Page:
Phage therapy


Published on

My 1st Microbiology presentation ...:)

Published in: Education
1 Comment
No Downloads
Total views
On SlideShare
From Embeds
Number of Embeds
Embeds 0
No embeds

No notes for slide

Phage therapy

  1. 1. بسم الله الرحمن الرحيم
  2. 2. Phage Therapy Fatma F. Abu-Qados To: Dr.Abdelraouf A. El-Manama 30.01.11
  3. 3. What is Phage? <ul><li>“ Viruses that parasite on bacteria “ </li></ul><ul><li>Distinct from the animal and plant viruses </li></ul><ul><li>Simple and abundant organisms on earth. </li></ul><ul><li>Have either a “lytic” or a “lysogenic” life cycle. </li></ul>
  4. 4. Hello .. I’m Phage
  5. 5. Types of Phages <ul><li>λ phage – Lysogen </li></ul><ul><li>T2 phage </li></ul><ul><li>T4 phage </li></ul><ul><li>T7 phage </li></ul><ul><li>M13 phage </li></ul><ul><li>MS2 phage </li></ul><ul><li>P1 phage </li></ul><ul><li>Enterobacteria phage P2 </li></ul>
  6. 6. What is Phage Therapy ? <ul><li>IS the therapeutic use of bacteriophages to treat pathogenic bacterial infections. </li></ul><ul><li>But .. &quot; biocontrol “ : </li></ul><ul><li>If target host of treatment is not an animal </li></ul>
  7. 7. Lytic Vs. Lysogenic <ul><li>Destruction (lysis ) </li></ul><ul><li>Growth suppression effects (lysogeny) </li></ul><ul><li>lytic phages are the most suitable candidates for phage therapy.. </li></ul><ul><li>Why ?? because they quickly reproduce within and lyse the bacteria in their host range, growing exponentially in number. </li></ul><ul><li>In contrast , temperate phages ( lysogenic) , which can bolster their bacterial host's virulence , resilience , and general capacity to proliferate are generally unsuitable for therapeutic applications.  </li></ul>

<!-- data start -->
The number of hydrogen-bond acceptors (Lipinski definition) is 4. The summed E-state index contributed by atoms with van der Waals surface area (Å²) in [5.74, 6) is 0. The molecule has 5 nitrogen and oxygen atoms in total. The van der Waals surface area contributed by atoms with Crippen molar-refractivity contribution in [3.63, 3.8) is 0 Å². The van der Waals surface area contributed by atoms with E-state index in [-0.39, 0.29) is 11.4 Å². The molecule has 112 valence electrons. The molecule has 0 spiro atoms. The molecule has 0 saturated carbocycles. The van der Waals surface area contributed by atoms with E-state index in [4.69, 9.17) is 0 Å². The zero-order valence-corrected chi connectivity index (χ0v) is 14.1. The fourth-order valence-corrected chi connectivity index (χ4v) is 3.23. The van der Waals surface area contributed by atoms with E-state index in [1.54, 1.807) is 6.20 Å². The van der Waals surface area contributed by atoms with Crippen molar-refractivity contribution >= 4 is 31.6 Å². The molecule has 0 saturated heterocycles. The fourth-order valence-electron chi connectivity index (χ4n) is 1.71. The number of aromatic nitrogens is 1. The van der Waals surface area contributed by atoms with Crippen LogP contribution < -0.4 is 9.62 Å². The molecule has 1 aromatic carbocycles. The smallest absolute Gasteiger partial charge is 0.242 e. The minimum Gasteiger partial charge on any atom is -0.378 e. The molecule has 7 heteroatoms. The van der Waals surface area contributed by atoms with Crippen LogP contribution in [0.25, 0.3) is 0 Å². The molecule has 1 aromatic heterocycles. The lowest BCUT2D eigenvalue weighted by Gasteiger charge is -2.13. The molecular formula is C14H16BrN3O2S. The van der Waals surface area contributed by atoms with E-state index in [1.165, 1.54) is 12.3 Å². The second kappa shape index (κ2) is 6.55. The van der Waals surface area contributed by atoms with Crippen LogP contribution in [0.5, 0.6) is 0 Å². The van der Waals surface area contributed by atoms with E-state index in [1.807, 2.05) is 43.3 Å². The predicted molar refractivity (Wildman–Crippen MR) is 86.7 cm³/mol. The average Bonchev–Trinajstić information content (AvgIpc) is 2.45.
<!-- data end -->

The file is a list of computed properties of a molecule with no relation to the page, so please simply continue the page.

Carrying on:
8. 8. Lytic cycle …
  9. 9. Attachment
  10. 10. More & More
  11. 11. Penetration & swelling
  12. 12. Lyses
  13. 13. Spreading
  14. 15. <ul><li>Depending on the species and conditions , each “parent” phage can produce on average approximately 200 “daughters” per lytic cycle. </li></ul><ul><li>40 000 progeny at the end of the 2nd cycle; </li></ul><ul><li>8 million at the end of the 3rd cycle; </li></ul><ul><li>1.6 billion at the end of the 4th cycle; </li></ul><ul><li>and so on…. </li></ul>Amplfication ..
  15. 16. <ul><li>Since ancient times, river waters having the ability to cure infectious diseases, such as leprosy . </li></ul><ul><li>Phages were discovered in 1915 by British microbiologist Felix Twort , and, independently in 1917, by French-Canadian microbiologist Felix d’Hérelle. </li></ul><ul><li>Twort did not pursue his discovery, whereas d’Hérelle systematically investigated the nature of bacteriophages and explored their ability to function as therapeutic agents </li></ul>History
  16. 17. Is that still being Used now ? <ul><li>Although extensively used and developed mainly in former Soviet Union countries for about 90 years, this method of therapy is still being tested elsewhere for treatment of a variety of bacterial and poly-microbial biofilm infections , and has not yet been approved in countries other than Georgia. </li></ul>
  17. 18. Advantages <ul><li>Phages thrive in the presence of bacteria, and die out in their absence. </li></ul><ul><li>Extreme specificity and chemically large nature. </li></ul><ul><li>Do not cause allergies or affect the body's natural immune system . </li></ul><ul><li>Low chemotherapeutic index . </li></ul><ul><li>Support and enhance vital microflora. </li></ul>